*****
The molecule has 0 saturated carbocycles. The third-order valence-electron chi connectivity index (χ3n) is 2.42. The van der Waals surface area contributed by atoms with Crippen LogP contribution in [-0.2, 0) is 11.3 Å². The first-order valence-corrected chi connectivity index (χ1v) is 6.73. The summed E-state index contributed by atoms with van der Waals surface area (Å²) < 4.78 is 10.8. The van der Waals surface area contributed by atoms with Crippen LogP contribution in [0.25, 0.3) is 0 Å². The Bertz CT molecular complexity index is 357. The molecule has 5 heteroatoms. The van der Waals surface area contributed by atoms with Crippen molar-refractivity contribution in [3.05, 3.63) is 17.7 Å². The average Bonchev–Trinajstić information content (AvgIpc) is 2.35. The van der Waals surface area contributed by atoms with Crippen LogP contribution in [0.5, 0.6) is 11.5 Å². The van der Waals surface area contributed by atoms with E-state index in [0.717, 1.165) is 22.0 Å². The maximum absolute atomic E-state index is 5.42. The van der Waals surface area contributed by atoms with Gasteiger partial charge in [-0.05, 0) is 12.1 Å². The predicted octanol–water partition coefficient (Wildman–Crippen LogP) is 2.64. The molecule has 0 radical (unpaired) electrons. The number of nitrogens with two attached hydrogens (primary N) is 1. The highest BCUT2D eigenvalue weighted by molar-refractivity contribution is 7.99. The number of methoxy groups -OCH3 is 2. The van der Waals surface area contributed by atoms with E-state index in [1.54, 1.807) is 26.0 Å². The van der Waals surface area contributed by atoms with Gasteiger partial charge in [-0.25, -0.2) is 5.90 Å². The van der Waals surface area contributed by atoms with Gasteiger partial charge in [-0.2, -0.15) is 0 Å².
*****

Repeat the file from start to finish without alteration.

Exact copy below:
The molecule has 0 saturated carbocycles. The third-order valence-electron chi connectivity index (χ3n) is 2.42. The van der Waals surface area contributed by atoms with Crippen LogP contribution in [-0.2, 0) is 11.3 Å². The first-order valence-corrected chi connectivity index (χ1v) is 6.73. The summed E-state index contributed by atoms with van der Waals surface area (Å²) < 4.78 is 10.8. The van der Waals surface area contributed by atoms with Crippen LogP contribution in [0.25, 0.3) is 0 Å². The Bertz CT molecular complexity index is 357. The molecule has 5 heteroatoms. The van der Waals surface area contributed by atoms with Crippen molar-refractivity contribution in [3.05, 3.63) is 17.7 Å². The average Bonchev–Trinajstić information content (AvgIpc) is 2.35. The van der Waals surface area contributed by atoms with Crippen LogP contribution in [0.5, 0.6) is 11.5 Å². The van der Waals surface area contributed by atoms with E-state index in [0.717, 1.165) is 22.0 Å². The maximum absolute atomic E-state index is 5.42. The van der Waals surface area contributed by atoms with Gasteiger partial charge in [-0.05, 0) is 12.1 Å². The predicted octanol–water partition coefficient (Wildman–Crippen LogP) is 2.64. The molecule has 0 radical (unpaired) electrons. The number of nitrogens with two attached hydrogens (primary N) is 1. The highest BCUT2D eigenvalue weighted by molar-refractivity contribution is 7.99. The number of methoxy groups -OCH3 is 2. The van der Waals surface area contributed by atoms with E-state index in [1.54, 1.807) is 26.0 Å². The van der Waals surface area contributed by atoms with Gasteiger partial charge in [-0.25, -0.2) is 5.90 Å². The van der Waals surface area contributed by atoms with Gasteiger partial charge in [-0.2, -0.15) is 0 Å².